I often like to think of one word in my head to categorise a band I’ve never seen before. For Rews, its simple:  ebullience. The three piece are on this nationwide trek around the country with The Darkness, and they intend, it seems to me, to be get every last drop of enjoyment out of it. Make no mistake about it, though, the three piece aren’t just here on a jolly up, they are here to prove they are a name to watch – and you’d best believe they are. A half an hour that is as catchy as it is crunchy begins with “Rip My Heart” and “Can You Feel It?” (you can) and ends with “Shine” (it does) but in between they impress too, with the absolutely bouncing “Shake, Shake” and the darker “Birdsong”. “Miss You In The Dark” broods a little more than the others too, and proves how much this band have to offer. Part way through the set, impressive singer/guitarist Shauna Tohill – who seems very much the leader of this pack – asks the kind of question bands always do: “Who’s heard of Rews before?” She seems genuinely shocked at the loudness of the response. She – and the rest of the band – are probably have to get used to the increasing adulation.

I stick by two things when it comes to The Darkness. The second one we’ll get to in a minute. The first is pertinent to the first part of the set here. “Easter Is Cancelled” – the record they released back in October, is the finest of their careers. Simply because it’s the first time they’ve fully let themselves go.

With it being a concept album too, it makes sense for them to play the thing all the way through. Which they do. And it is fabulous. As OTT as you like, but with such skill too.

“Rock N Roll Deserves To Die” it’s first track, has a bit at the end, with a really high note, and it is when that is delivered that Justin Hawkins appears, and from then, in honesty, this is his gig. He’s just got a natural presence. Like he can’t help being the centre of attention – in short, he’s a proper frontman in a proper rock n roll band.

“Live Till I Die” is very much his song too, family photos behind them as they play, and “Heart Explodes” wonderfully sends up balladry, “Heavy Metal Lover” is extremely heavy (well in comparison to the rest) “Choke On It” is classic Darkness, and the thing is wrapped up with “We Are The Guitar Men” – bombastic on the album, it is stripped down to just Justin and his acoustic here (“playing it is hard work so they’ve left it to me….”) and what an album it is.

Which leads me to the second thing I will always believe. No matter what, I am unshakeable on this, and if I try (where possible) to keep politics off most of these reviews, then MVM’s manifesto, if you will, is this: “Permission To Land” saved rock n roll in this country.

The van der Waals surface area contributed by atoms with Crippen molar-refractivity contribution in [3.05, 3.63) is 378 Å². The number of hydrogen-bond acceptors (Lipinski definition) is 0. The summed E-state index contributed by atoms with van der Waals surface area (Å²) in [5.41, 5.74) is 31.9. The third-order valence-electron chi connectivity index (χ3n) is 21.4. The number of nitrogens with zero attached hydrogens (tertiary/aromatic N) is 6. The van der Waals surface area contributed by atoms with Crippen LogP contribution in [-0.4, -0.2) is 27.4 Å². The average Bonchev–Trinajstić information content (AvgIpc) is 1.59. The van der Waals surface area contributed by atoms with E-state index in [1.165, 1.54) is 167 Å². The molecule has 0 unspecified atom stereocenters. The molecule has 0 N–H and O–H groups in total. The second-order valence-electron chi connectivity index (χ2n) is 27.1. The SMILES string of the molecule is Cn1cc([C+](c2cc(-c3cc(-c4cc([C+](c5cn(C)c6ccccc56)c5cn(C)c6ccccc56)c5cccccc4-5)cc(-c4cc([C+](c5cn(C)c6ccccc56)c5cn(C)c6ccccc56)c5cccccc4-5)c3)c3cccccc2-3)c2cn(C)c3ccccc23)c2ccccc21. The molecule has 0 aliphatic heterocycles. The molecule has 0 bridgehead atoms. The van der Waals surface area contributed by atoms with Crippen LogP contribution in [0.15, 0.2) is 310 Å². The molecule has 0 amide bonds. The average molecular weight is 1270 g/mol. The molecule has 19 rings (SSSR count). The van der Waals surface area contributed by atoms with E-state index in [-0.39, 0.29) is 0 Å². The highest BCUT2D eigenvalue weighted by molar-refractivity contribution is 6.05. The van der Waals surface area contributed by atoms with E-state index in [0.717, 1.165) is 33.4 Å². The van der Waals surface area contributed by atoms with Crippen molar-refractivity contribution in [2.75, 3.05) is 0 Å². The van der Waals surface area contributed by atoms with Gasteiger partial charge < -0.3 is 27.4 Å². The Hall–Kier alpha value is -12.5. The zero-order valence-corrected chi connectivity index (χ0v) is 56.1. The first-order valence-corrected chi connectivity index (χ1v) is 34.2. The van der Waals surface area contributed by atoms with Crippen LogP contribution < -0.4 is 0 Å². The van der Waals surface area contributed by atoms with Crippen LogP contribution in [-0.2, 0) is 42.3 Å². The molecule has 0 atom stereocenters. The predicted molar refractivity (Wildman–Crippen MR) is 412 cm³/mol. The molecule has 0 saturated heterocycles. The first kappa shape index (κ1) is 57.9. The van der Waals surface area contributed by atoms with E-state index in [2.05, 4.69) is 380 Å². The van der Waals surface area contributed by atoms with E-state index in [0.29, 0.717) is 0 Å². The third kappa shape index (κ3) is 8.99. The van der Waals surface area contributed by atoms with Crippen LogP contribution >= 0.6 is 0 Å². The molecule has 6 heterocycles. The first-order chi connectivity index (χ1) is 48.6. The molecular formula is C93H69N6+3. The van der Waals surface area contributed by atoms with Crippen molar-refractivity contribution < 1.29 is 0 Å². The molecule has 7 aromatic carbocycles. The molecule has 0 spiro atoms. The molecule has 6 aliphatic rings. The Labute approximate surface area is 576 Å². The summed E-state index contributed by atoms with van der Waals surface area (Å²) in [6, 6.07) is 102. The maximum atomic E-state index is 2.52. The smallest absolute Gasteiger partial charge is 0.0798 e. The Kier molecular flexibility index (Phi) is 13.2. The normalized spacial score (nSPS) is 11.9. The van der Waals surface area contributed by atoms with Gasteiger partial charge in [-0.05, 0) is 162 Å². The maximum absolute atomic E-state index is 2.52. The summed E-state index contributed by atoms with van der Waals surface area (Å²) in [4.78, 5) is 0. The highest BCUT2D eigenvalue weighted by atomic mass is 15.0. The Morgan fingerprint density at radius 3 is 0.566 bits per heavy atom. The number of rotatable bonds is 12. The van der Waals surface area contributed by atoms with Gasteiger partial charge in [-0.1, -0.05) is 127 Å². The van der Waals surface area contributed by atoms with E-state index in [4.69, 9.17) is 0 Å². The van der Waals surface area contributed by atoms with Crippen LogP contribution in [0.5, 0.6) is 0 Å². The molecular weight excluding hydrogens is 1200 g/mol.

The Darkness’ debut record was a glitter cannon of hope in a morass of the moribund, and it made it ok to rock again.

Whether you agree with me or not I couldn’t care less to be honest, but if you do, then crikey, you’ll enjoy the second hour of this.   A few minutes after “…..Cancelled” is over, they return with a change of clothes – most are sensible, Justin Hawkins sporting a catsuit – and a stack of hits.

Frankie Poulain, the bass player, emerges with a cowbell to herald “One Way Ticket” which is lovely, but not “Growing On Me” or “Love Is Only A Feeling” or indeed “Solid Gold”, with its chorus, “we’re never gonna stop shitting out solid gold” – and which I’ve never worked out is meant to be ironic or not.

Then they do the last two. “Get Your Hands Off My Woman” and “I Believe In A Thing Called Love”. The former sees Hawkins do handstands on the drum riser, the latter sees 2000 Brummies on a freezing Sunday night go all kinds of crazy.

Then there’s an encore – it is after all what rock stars do – and whether I personally like “Christmas Time (Don’t Let The Bells End)” is largely immaterial, given that a band like The Darkness absolutely should have made one. I am however, much more on the side of “Love On The Rocks With No Ice” during which Hawkins – the singer one, Dan is content to stay in the shadows – gets on the guitar tech’s shoulders and trots around meeting his people.

The Darkness are brilliant at what they do. They are – I would genuinely argue this – along with The Struts, the finest OTT rock band around, and this proves it. In fact, I’ll retract that. They aren’t just brilliant at what they do, The Darkness are brilliant full stop.

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